Community Building Art Works makes sure certain women, non-binary Veterans are heard

By Ben Weakley

On June 15, 2023

America cannot understand its Post-9/11 wars in their entirety without hearing the voices of the women and non-binary Veterans who served. Maryland-based non-profit Community Building Art Works (CBAW) is making sure these Veterans are heard through their VA-funded program “More Than One Story.”

During the Iraq War from 2003 to 2011, 300,000 of the more than 1 million U.S. troops who served were women. Over 160 military women have been killed and more than 1,000 have been wounded while fighting America’s Post-9/11 wars.

As women have take more roles in combat jobs, so do their sacrifices, often manifesting in difficulties when they leave the service. According to a recent survey, 62% of women Veterans describe the transition as difficult.

Women are not the only Veterans who have made a growing contribution to America’s armed forces during the Post-9/11 wars. Non-binary Americans are nearly twice as likely to serve in the armed forces as the general population, according to a recent study by Oxford Academic.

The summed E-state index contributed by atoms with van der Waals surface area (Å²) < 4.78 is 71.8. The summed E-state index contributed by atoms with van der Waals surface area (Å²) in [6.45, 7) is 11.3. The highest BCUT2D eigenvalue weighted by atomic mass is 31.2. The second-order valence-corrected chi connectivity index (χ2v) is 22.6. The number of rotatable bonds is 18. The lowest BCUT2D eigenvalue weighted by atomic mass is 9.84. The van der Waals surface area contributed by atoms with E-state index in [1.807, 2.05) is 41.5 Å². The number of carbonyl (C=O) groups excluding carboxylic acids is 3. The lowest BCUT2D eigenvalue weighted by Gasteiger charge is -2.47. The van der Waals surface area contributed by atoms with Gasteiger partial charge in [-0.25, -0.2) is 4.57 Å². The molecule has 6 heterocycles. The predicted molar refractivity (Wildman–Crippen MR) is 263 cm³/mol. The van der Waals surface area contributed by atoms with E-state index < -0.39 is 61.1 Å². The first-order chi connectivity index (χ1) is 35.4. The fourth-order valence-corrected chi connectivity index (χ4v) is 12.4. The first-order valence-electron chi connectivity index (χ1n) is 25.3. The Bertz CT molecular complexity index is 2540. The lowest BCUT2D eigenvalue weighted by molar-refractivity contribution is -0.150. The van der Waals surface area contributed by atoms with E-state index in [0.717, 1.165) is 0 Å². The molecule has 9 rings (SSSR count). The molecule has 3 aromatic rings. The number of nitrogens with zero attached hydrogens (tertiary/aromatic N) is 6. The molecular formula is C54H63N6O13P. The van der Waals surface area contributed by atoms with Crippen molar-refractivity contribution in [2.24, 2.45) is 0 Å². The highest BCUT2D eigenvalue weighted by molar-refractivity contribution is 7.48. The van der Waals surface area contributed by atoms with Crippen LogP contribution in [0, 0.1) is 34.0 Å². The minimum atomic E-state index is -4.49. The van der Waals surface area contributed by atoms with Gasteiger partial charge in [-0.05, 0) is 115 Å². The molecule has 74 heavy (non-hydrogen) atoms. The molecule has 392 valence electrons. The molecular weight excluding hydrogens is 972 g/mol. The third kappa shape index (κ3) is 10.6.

Anne Barlieb, a retired Army Major who deployed twice to Iraq, first as a helicopter pilot and a second time as a psychological operations officer, knows first-hand the challenges that come with being a woman and a Veteran.

“As a woman Veteran, I’ve faced an overwhelming and all-consuming sense of grief that feels complex, complicated and controversial,” Barlieb said. “Military service demands a great deal of self-denial, deprivation and distortion that I’ve found necessary to recognize and impossible to come to terms with in isolation.”

Alleria Stanley, who retired from the Army after 20 years of service as a radiology technician, participated in the pilot program of “More Than One Story” in 2022. She credits the program with building a sisterhood that improves the quality of life for all involved.

“This program provides a safe, welcoming and inclusive environment for us to come together and share our stories,” Stanley said. “What [Community Building Art Works] does is beyond remarkable. Seema and her teams save lives.”

Community Building Art Works helps Veterans like Barlieb and Stanley overcome these complicated feelings by addressing isolation. Founded in 2010 as part of an arts program at Walter Reed Army Medical Center, CBAW uses workshops led by professional artists to create spaces where Veterans can share their stories of service and connect with others through the creative arts.

“When you’ve experienced things that are out of the ‘norm,’ it’s easy to feel totally isolated,” explained Seema Reza, founder and CEO of Community Building Art Works. “Our programs give people the tools and space to talk about these things, first with people who feel the same way and then to people in their communities who are very different from them.